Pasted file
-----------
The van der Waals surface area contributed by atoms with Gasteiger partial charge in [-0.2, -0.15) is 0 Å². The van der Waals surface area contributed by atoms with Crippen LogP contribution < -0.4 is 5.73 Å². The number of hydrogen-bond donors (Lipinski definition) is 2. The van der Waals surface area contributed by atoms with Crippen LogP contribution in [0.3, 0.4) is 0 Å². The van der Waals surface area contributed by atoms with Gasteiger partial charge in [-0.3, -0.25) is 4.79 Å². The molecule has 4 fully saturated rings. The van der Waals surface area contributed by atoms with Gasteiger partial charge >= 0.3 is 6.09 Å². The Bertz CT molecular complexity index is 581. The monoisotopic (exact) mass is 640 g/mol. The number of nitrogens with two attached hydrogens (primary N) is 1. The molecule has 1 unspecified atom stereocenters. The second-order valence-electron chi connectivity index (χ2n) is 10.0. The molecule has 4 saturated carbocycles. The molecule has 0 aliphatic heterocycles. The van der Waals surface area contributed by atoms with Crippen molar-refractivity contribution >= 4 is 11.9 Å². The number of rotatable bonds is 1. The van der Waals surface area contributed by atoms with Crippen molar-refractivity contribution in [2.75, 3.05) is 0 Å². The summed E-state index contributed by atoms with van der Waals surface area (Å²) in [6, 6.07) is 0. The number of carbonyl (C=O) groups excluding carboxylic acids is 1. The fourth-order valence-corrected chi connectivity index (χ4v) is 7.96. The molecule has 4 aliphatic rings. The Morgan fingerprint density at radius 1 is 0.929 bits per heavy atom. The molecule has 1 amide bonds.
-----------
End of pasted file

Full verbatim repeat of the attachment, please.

The van der Waals surface area contributed by atoms with Gasteiger partial charge in [-0.2, -0.15) is 0 Å². The van der Waals surface area contributed by atoms with Crippen LogP contribution < -0.4 is 5.73 Å². The number of hydrogen-bond donors (Lipinski definition) is 2. The van der Waals surface area contributed by atoms with Crippen LogP contribution in [0.3, 0.4) is 0 Å². The van der Waals surface area contributed by atoms with Gasteiger partial charge in [-0.3, -0.25) is 4.79 Å². The molecule has 4 fully saturated rings. The van der Waals surface area contributed by atoms with Gasteiger partial charge >= 0.3 is 6.09 Å². The Bertz CT molecular complexity index is 581. The monoisotopic (exact) mass is 640 g/mol. The number of nitrogens with two attached hydrogens (primary N) is 1. The molecule has 1 unspecified atom stereocenters. The second-order valence-electron chi connectivity index (χ2n) is 10.0. The molecule has 4 saturated carbocycles. The molecule has 0 aliphatic heterocycles. The van der Waals surface area contributed by atoms with Crippen molar-refractivity contribution >= 4 is 11.9 Å². The number of rotatable bonds is 1. The van der Waals surface area contributed by atoms with Crippen molar-refractivity contribution in [2.75, 3.05) is 0 Å². The summed E-state index contributed by atoms with van der Waals surface area (Å²) in [6, 6.07) is 0. The number of carbonyl (C=O) groups excluding carboxylic acids is 1. The fourth-order valence-corrected chi connectivity index (χ4v) is 7.96. The molecule has 4 aliphatic rings. The Morgan fingerprint density at radius 1 is 0.929 bits per heavy atom. The molecule has 1 amide bonds.